- n. Plural form of midden.
“From the article: Packrats, which look like brown squirrels with Dumbo ears, are skilled home builders, and their massive nests, known as middens, can last 10,000 to 20,000 years though they are not usually inhabited the entire time.”
“A world where oaths could be cast out with the chamberpots onto the middens was a world doomed to the rule of the likes of Count Syzambry and the Star Brothers.”
“The south end of the lake, Mr. Zaborowski said, held one of the largest 'middens' (garbage dumps) for aboriginal villagers centuries ago.”
“Woodrats also are known as packrats because they build yard-wide, 2-foot-tall "middens" using twigs, branches, pottery shards and other debris.”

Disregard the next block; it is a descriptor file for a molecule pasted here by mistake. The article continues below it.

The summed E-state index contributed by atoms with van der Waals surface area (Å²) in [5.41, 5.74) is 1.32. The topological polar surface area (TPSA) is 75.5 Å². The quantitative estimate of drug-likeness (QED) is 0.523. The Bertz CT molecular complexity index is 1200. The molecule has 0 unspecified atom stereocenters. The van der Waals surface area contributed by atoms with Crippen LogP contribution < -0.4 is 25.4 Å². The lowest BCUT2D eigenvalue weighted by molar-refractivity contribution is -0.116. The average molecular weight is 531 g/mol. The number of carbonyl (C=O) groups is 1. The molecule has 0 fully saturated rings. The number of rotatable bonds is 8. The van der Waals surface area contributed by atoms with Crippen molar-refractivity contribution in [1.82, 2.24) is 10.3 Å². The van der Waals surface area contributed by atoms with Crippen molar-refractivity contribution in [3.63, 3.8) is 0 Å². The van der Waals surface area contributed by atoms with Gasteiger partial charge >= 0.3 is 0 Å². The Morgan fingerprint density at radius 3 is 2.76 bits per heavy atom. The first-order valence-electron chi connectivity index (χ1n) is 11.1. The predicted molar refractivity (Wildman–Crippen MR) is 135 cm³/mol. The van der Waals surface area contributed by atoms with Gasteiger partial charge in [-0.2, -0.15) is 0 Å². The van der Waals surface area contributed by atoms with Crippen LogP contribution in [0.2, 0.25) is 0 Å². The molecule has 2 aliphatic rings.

“In like manner the eatable cockle, mussel, and periwinkle (Cardium edule, Mytilus edulis, and Littorina littorea), which are met with in great numbers in the "middens," are of the ordinary dimensions which they acquire in the ocean, whereas the same species now living in the adjoining parts of the Baltic only attain a third of their natural size, being stunted and dwarfed in their growth by the quantity of fresh water poured by rivers into that inland sea.”
“I often saw their middens in the forest, huge heaps of discarded seed husks.”
“Our middens will contain numerous paper clips and pennies.”
“Travirca believes many artifacts he's finding come from middens, or mounds where families lived and buried their dead.”
“He is the author of well over 100 research publications including journal articles, book chapters, and six books on desert grassland, the cacti of Sonora, the Sonoran desert tortoise, and packrat middens and the paleoecology of the southwestern deserts.”
“Or in comparison to the middens and bings of Lochgelly, Auchterderan and Lumphinans.”
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